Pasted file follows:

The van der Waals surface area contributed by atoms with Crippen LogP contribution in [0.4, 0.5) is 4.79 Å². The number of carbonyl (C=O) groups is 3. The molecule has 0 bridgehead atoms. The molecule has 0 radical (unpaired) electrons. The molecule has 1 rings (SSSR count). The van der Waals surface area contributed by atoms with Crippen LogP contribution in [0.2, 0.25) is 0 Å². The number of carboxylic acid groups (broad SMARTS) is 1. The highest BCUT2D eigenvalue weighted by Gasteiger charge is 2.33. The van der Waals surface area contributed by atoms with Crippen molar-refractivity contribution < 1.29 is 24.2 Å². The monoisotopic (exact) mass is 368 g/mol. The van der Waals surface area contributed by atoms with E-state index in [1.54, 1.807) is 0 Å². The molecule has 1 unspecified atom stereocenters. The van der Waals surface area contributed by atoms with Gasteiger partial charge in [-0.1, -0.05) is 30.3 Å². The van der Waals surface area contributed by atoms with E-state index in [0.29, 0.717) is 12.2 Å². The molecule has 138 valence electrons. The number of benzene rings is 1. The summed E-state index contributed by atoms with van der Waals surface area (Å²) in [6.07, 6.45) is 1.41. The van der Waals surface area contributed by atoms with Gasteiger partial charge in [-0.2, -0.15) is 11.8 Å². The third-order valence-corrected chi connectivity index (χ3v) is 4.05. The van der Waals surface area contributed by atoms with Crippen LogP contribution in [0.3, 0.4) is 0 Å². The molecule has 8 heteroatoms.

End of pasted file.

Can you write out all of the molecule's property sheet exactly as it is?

The van der Waals surface area contributed by atoms with Crippen LogP contribution in [0.4, 0.5) is 4.79 Å². The number of carbonyl (C=O) groups is 3. The molecule has 0 bridgehead atoms. The molecule has 0 radical (unpaired) electrons. The molecule has 1 rings (SSSR count). The van der Waals surface area contributed by atoms with Crippen LogP contribution in [0.2, 0.25) is 0 Å². The number of carboxylic acid groups (broad SMARTS) is 1. The highest BCUT2D eigenvalue weighted by Gasteiger charge is 2.33. The van der Waals surface area contributed by atoms with Crippen molar-refractivity contribution < 1.29 is 24.2 Å². The monoisotopic (exact) mass is 368 g/mol. The van der Waals surface area contributed by atoms with E-state index in [1.54, 1.807) is 0 Å². The molecule has 1 unspecified atom stereocenters. The van der Waals surface area contributed by atoms with Gasteiger partial charge in [-0.1, -0.05) is 30.3 Å². The van der Waals surface area contributed by atoms with E-state index in [0.29, 0.717) is 12.2 Å². The molecule has 138 valence electrons. The number of benzene rings is 1. The summed E-state index contributed by atoms with van der Waals surface area (Å²) in [6.07, 6.45) is 1.41. The van der Waals surface area contributed by atoms with Gasteiger partial charge in [-0.2, -0.15) is 11.8 Å². The third-order valence-corrected chi connectivity index (χ3v) is 4.05. The van der Waals surface area contributed by atoms with Crippen LogP contribution in [0.3, 0.4) is 0 Å². The molecule has 8 heteroatoms.